However, as the war continued, Japan found that its production could not match that of the Allies. On top of these production problems, Japan faced continuous combat and thus continued losses. Furthermore, there were continual production disruptions brought on by moving factories from location to location, each transfer with the goal of avoiding the Allied strategic bombing. Between these factors and others, such as the restricted strategic materials, the Japanese found themselves materialistically outmatched.

In terms of manpower, Japan was even worse off. Experienced crews were killed and replacements had not been planned. The Japanese had lost skilled trainers, and they did not have the fuel or the time to use the trainers they did have. Because of this, towards the end of its existence the JAAF resorted to kamikaze attacks against overwhelmingly superior Allied forces.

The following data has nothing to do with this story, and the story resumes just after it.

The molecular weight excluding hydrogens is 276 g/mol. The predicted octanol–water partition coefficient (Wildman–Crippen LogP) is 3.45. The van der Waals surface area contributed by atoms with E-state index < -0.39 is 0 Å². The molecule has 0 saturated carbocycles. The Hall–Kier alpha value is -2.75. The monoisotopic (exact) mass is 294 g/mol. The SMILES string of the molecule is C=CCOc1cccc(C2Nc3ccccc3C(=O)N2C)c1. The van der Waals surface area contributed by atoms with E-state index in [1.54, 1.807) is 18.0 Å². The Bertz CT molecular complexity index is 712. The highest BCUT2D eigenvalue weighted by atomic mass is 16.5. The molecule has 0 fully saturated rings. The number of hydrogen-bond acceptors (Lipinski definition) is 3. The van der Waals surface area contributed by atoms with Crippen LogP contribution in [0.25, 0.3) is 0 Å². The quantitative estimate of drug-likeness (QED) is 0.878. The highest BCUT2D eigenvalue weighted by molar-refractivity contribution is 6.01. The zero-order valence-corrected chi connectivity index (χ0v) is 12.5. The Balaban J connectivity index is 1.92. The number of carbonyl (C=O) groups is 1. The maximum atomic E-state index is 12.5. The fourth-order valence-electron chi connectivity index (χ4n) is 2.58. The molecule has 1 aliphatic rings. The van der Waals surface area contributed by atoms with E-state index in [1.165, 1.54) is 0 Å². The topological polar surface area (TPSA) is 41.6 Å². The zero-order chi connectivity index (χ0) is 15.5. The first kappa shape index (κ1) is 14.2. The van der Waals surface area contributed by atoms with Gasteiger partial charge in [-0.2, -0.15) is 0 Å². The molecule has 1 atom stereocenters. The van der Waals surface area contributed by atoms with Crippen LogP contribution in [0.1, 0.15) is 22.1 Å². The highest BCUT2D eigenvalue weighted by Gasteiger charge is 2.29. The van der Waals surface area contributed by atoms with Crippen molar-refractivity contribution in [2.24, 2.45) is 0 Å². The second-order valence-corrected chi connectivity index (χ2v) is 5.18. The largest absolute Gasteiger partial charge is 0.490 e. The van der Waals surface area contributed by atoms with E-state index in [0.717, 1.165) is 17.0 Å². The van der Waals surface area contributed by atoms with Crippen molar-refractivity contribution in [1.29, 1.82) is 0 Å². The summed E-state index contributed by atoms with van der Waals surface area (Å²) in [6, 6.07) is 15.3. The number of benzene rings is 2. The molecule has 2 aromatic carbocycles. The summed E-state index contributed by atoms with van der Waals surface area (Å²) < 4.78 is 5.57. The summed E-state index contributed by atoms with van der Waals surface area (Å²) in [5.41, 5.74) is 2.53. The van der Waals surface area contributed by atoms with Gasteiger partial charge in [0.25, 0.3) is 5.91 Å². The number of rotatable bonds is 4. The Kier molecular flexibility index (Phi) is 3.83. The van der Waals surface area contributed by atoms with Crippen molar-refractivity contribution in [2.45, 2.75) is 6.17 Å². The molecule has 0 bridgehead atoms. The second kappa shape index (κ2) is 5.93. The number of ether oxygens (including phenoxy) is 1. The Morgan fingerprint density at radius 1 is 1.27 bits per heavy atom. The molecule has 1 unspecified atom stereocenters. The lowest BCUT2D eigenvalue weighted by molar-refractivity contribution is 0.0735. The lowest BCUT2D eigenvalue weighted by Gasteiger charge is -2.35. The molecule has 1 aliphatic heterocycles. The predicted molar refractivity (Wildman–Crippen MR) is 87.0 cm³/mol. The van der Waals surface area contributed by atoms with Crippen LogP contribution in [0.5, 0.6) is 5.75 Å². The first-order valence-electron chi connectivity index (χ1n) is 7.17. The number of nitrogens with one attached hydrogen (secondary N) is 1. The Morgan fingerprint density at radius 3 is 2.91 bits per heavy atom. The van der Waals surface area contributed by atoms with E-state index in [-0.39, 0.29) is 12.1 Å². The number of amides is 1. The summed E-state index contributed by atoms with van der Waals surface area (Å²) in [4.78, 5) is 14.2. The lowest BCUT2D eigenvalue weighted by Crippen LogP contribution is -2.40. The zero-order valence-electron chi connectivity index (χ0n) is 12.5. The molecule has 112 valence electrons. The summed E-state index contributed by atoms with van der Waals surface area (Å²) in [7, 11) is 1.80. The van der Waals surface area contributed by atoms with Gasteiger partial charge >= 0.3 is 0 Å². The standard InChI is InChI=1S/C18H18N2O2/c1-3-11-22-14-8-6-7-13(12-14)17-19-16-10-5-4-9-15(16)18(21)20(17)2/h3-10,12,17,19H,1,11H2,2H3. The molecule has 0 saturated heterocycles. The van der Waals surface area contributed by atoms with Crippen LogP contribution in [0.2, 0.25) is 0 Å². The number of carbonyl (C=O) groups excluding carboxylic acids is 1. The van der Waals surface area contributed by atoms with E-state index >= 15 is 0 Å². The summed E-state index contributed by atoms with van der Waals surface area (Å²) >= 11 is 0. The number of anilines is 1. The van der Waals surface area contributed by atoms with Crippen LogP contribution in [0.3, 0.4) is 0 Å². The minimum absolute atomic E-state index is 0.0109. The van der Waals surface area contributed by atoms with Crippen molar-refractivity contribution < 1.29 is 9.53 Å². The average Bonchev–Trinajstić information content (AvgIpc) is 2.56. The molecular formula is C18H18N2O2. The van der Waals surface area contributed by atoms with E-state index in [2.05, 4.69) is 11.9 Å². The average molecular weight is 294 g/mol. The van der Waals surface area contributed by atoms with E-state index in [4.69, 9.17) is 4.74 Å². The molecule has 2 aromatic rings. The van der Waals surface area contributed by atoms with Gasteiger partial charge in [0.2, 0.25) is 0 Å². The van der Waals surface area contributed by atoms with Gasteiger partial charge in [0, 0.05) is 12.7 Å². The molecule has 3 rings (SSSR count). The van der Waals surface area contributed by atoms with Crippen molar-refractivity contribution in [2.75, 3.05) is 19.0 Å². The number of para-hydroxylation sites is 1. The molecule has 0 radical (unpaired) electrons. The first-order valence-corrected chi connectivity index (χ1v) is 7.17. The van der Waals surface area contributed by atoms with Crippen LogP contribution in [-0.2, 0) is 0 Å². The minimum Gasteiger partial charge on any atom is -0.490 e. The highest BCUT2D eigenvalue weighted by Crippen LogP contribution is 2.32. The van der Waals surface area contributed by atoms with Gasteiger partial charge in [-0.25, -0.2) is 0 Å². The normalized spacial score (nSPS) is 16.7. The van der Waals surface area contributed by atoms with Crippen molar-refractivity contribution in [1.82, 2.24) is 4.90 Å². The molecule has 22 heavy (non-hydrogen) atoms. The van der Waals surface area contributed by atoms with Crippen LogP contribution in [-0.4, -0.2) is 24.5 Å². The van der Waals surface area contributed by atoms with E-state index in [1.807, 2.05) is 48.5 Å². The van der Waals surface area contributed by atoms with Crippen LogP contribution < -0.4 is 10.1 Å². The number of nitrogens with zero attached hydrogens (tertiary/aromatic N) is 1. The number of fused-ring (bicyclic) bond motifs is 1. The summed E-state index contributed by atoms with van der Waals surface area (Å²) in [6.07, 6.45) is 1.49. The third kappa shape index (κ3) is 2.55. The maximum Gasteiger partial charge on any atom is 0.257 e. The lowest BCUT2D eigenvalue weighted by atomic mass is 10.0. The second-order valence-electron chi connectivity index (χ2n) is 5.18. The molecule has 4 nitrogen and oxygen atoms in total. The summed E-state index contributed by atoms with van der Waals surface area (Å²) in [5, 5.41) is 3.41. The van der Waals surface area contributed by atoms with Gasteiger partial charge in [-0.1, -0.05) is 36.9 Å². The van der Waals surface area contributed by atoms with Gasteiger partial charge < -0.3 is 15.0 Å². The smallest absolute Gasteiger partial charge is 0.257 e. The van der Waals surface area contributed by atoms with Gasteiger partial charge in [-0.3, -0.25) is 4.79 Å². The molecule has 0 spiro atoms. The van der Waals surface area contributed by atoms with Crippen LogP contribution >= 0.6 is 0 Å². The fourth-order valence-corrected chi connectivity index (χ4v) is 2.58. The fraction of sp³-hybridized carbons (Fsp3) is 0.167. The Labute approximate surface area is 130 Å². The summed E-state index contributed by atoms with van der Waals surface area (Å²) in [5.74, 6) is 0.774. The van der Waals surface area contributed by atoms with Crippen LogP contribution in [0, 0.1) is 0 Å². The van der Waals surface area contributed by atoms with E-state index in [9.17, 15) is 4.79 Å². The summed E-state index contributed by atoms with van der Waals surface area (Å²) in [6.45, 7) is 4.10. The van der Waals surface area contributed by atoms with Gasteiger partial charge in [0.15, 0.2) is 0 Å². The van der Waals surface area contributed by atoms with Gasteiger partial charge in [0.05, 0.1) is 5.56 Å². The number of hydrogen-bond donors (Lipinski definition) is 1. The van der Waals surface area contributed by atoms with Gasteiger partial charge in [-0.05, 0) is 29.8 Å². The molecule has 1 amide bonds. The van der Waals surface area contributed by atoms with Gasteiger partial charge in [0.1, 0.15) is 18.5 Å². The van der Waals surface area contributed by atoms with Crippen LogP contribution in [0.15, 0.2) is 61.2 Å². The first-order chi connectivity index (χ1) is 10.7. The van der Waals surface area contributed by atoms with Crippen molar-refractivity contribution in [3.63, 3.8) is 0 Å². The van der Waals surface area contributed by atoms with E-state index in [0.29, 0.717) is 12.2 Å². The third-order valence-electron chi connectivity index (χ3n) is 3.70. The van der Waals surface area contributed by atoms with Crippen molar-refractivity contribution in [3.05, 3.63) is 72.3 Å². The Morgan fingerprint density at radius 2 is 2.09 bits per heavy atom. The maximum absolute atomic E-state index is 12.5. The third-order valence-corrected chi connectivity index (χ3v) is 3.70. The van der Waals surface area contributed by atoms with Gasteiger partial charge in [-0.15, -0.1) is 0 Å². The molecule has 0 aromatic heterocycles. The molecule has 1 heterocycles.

Identification chart for Japanese military planes during World War II
Identification chart for Japanese military planes during World War II
Major Teruhiko Kobayashi, the IJAAF's youngest sentai squadron commander.
Major Teruhiko Kobayashi, the IJAAF's youngest sentai squadron commander.

World War II Aircraft

For a detailed list of Japanese aircraft, see List of aircraft of Japan during World War II.

For a detailed list of Japanese training aircraft, see List of Japanese trainer aircraft during World War II.

Important aircraft used by the Imperial Japanese Army Air Force during the Second Sino-Japanese War and World War II were:



Forward air control aircraft:


Reconnaissance Planes:


Other planes:


Army Aeronautical Department Sections

Operational Organization